Monday, 16 December 2019

Labour fight to see who has the loudest voice

In the aftermath of last week’s election, I saw a vox pop from somewhere or other in the north of England in which one gentleman explained that he was a life-long Labour voter who had voted Tory because of Corbyn.  When asked what it was about Corbyn which had led him to that conclusion, he was unable to give much of an answer.  Such brief interviews provide anecdotal rather than empirical evidence, of course, but it does rather look as though ‘Corbyn’ did indeed play a significant role in the outcome, and that those in Labour who are trying to argue that it was all about Brexit and nothing else are somewhat detached from reality.  They’re unlikely to change their minds, though – I have the distinct impression that Labour’s post-election autopsy is going to be more about which faction’s interpretation is shouted the loudest rather than being based on hard data and analysis.
If answering the question, ‘Was Corbyn a factor?’ is easy enough, the ‘why and how?’ are much more difficult questions.  Was it because, as some (even in his own party) are claiming, he was a poor and incompetent leader, was it because of the policies he promoted, or was it because he was demonised in the Tory press?  It’s worth noting that it’s at least possible (or even, as I suspect, highly probable) that all three are true to a greater or lesser extent; there’s nothing mutually exclusive about them.  That won’t stop either his detractors or his fans demanding that others accept their own interpretation of which is correct, making me wonder whether Labour is capable of learning anything from the outcome.
The long-running antisemitism issue may well have been seized on by political opponents who have racism problems of their own seeing an opportunity to promote an anti-Labour narrative, but the way in which the Labour leader responded looked weak, slow and reluctant.  Whether that is fair or unfair is almost irrelevant – it meant that he didn’t give the impression of competence and determination in dealing with the issue.
That he was unfairly smeared and demonised by a section of the press is surely undeniable, as well as being entirely understandable.  Billionaire press barons and their friends who saw him as a threat to their position had every incentive to portray him as a dangerous extremist, and didn’t hesitate to do so, even if a more objective analysis of his policy programme for this election would place him and his party squarely in the mainstream of European social democracy.  But part of what Brexit is – and always has been – about for those most keen on it was taking the UK as far away from that mainstream as possible; it’s part of a long term project of moving the Overton window further in the direction of neo-liberalism.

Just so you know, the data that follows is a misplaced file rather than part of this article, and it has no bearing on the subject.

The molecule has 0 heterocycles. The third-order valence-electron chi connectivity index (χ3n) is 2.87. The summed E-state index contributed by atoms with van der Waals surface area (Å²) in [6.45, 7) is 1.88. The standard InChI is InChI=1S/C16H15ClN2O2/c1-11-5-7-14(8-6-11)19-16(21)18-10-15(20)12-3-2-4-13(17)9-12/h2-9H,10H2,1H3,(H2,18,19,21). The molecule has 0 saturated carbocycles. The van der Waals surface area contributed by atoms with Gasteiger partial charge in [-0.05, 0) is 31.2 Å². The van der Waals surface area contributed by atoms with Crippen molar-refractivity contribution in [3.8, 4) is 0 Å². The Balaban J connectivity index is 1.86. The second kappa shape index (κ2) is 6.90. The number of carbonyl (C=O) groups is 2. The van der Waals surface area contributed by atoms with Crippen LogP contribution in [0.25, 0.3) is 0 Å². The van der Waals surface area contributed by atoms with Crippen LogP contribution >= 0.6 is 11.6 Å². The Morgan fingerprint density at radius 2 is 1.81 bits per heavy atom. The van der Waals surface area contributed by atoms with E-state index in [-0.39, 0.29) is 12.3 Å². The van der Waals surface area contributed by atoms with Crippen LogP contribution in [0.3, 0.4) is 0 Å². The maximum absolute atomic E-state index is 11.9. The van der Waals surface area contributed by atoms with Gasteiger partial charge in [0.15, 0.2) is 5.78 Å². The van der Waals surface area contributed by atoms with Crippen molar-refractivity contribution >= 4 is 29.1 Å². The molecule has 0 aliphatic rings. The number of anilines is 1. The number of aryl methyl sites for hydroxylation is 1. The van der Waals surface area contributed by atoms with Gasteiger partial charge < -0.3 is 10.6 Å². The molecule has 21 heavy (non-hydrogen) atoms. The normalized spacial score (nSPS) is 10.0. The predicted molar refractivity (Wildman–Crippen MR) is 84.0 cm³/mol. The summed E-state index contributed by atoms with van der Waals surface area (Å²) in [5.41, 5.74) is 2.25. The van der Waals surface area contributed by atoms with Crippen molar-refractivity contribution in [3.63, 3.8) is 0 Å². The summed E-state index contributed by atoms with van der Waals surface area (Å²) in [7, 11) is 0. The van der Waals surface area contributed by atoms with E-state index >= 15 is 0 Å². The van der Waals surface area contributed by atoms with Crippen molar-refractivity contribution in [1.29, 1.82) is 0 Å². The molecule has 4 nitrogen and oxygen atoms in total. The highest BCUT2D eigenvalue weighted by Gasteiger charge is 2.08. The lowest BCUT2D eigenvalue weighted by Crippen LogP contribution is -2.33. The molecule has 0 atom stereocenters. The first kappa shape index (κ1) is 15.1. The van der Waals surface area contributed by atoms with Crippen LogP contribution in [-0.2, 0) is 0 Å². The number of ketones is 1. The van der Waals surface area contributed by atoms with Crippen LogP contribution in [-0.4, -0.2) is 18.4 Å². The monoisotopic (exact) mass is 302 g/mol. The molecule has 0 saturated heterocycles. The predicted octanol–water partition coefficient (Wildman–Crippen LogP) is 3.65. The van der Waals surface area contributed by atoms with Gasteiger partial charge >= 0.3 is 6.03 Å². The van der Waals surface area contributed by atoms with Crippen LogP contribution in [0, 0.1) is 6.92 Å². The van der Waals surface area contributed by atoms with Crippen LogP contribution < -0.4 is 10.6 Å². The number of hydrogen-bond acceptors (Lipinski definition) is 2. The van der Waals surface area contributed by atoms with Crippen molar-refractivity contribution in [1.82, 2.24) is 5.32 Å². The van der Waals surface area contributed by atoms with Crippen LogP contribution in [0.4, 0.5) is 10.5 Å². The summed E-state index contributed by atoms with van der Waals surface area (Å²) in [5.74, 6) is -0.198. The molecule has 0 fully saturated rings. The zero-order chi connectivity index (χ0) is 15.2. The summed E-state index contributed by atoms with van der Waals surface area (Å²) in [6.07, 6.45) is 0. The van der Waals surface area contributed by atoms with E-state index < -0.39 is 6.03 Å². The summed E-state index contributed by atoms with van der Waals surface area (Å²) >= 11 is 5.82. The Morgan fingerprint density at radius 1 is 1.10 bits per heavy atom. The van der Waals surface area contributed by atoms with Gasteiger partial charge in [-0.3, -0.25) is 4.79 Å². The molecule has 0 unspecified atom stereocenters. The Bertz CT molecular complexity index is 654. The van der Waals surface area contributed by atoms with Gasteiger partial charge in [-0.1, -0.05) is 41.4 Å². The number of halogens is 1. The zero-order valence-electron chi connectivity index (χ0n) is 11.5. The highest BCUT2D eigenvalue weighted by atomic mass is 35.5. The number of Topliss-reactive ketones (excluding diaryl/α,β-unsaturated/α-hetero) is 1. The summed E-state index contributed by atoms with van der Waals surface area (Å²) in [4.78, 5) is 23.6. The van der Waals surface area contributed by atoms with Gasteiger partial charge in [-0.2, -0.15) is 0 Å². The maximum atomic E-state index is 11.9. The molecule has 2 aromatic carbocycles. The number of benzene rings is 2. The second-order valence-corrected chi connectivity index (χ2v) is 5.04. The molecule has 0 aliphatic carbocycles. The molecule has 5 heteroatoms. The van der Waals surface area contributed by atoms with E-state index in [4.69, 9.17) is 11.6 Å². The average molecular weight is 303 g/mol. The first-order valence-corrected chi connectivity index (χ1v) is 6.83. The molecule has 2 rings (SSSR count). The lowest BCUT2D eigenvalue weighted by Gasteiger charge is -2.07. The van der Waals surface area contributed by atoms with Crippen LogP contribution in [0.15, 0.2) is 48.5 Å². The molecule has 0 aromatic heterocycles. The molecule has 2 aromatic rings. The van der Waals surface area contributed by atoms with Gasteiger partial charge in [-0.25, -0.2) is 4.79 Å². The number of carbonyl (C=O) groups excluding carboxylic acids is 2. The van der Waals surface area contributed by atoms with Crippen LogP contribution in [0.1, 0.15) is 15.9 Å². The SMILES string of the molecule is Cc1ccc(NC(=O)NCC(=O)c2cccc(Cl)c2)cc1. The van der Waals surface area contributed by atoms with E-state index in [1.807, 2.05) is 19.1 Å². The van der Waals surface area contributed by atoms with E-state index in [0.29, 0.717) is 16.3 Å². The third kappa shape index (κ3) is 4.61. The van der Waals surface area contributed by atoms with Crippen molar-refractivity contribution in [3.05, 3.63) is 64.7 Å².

There’s no doubt that many of the individual policies put forward by Labour were themselves popular, but it looks as if Labour’s ability to deliver them all simply wasn’t believed.  That shouldn’t be surprising – it was a highly ambitious programme, and I have doubted previously whether it was physically do-able.  I wonder, though, whether part of the reason for the public doubt about viability might have been a result of Labour, like the Tories, having spent the last decade promulgating the neo-liberal economic demand that government finances should be balanced.  Suddenly arguing for a programme which implied quite the opposite, whilst still arguing for fiscal rules which suggest that their basic position hasn’t changed looks dishonest.  I doubt that it’s a case of the electorate as a whole doing that economic analysis and reaching a conclusion; more a question of people who have had it drummed into them by Labour and Tory alike that some things are ‘unaffordable’ simply not being in the right frame of mind to believe the opposite.  Moving from ‘two legs bad’ to ‘two legs better’ overnight works in fiction, but not in reality.  There would have been nothing wrong with pivoting the party’s position over the last year or two to an alternative interpretation of macro-economics as a basis for the manifesto commitments, but without doing that, without explaining why so much of the economic establishment is wrong, they failed to lay the groundwork for their own programme.
There is much in what Corbyn has said over the years, as well as in this year’s Labour manifesto, which I could readily support (although there are a few major blind spots, such as the question of nuclear weapons and the support for independence for all nations except Wales and Scotland, to say nothing of Brexit itself).  Whether they have the courage to build on that, or whether the party’s timid careerists will demand a reversion to Tory-lite policies is yet to be seen.  I’m not optimistic.

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